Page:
The Americanization of field research in British Columbia was not an accidental phenomenom. When Ottawa was seeking to appoint someone to head its new Anthropological Division within the Geological Survey in 1910, R.W. Brock consulted Franz Boas for his opinion. "Much to my regret,"; replied Boas, "I cannot think of any Canadian whose experience and knowledge would justify recommendation."; Boas recommended 26-year-old Edward Sapir at the University of Pennsylvania over the experienced Canadian Charles Hill-Tout. Brock interviewed Boas, not Sapir, and then gave the young American the job. Until his premature death in 1939, Sapir remained a Boas loyalist, discouraging the University of British Columbia from hiring Hill-Tout for the Headship of its new Department of Anthropology. Sapir briefly visited B.C. in the fall of 1910 and recorded 67 Nootka songs. He returned to Alberni in 1913-1914 to hire the Aboriginal informant Alex Thomas who continued supplying ethnological text until he died in 1971. Sapir's two excursions to British Columbia resulted in two publications by others. His Yale assistant Morris Swadesh completed Nootka Texts (1939) and he also helped musicologist Helen H. Roberts release Songs of the Nootka Indians of Western Vancouver Island (1955).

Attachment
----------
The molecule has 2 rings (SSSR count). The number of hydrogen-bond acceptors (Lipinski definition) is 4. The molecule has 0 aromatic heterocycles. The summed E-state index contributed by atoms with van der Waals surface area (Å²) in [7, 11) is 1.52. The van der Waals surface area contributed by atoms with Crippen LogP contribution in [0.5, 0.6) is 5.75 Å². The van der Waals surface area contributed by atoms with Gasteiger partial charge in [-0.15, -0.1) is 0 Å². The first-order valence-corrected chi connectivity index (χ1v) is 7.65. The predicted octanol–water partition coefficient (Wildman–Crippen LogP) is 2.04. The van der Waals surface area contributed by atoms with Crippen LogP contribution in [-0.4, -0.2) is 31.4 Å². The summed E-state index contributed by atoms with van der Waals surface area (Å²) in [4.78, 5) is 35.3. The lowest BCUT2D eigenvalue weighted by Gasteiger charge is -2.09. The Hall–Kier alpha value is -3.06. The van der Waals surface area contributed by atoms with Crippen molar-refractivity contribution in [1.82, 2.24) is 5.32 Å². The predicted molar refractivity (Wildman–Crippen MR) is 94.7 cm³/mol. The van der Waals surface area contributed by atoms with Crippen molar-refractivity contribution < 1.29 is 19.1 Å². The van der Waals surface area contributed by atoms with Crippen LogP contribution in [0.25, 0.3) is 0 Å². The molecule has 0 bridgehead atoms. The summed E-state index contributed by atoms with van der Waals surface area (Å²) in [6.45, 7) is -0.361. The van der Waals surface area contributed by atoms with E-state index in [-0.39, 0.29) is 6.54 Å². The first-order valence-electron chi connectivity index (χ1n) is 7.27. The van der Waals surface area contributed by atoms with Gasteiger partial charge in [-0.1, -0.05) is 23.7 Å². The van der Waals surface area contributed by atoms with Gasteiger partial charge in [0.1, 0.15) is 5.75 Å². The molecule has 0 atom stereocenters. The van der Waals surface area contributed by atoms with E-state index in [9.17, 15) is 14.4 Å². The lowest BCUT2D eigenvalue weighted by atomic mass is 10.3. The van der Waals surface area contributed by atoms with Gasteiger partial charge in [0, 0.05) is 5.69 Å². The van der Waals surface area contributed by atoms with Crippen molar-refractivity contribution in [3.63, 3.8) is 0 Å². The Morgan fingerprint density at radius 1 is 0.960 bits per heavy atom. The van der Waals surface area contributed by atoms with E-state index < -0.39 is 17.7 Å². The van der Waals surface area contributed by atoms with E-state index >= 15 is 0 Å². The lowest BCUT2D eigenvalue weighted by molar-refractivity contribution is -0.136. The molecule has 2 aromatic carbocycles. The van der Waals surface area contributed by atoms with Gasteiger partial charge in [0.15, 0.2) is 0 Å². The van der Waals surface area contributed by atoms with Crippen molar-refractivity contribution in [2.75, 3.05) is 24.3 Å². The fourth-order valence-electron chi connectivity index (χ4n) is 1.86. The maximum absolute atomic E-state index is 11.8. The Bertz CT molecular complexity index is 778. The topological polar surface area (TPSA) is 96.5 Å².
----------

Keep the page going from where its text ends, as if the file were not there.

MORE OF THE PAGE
Review of the author's work by BC Studies:
The Whaling Indians: Legendary Hunters
The Origin of the Wolf Ritual: The Whaling Indians, West Coast Legends and Stories


Sapir, Edward & Morris Swadesh. Nootka Texts, Tales and Ethnological Narratives, with Grammatical Notes and Lexical Materials (Linguistic Society of America, University of Pennsylvania, 1939; Bloomington: Indiana University, 1955).

Sapir, Edward & Helen H. Roberts & Morris Swadesh. Songs of the Nootka Indians of Western Vancouver Island (Philadelphia: American Philosophical Society, 1955).

[BCBW 2005] "First Nations"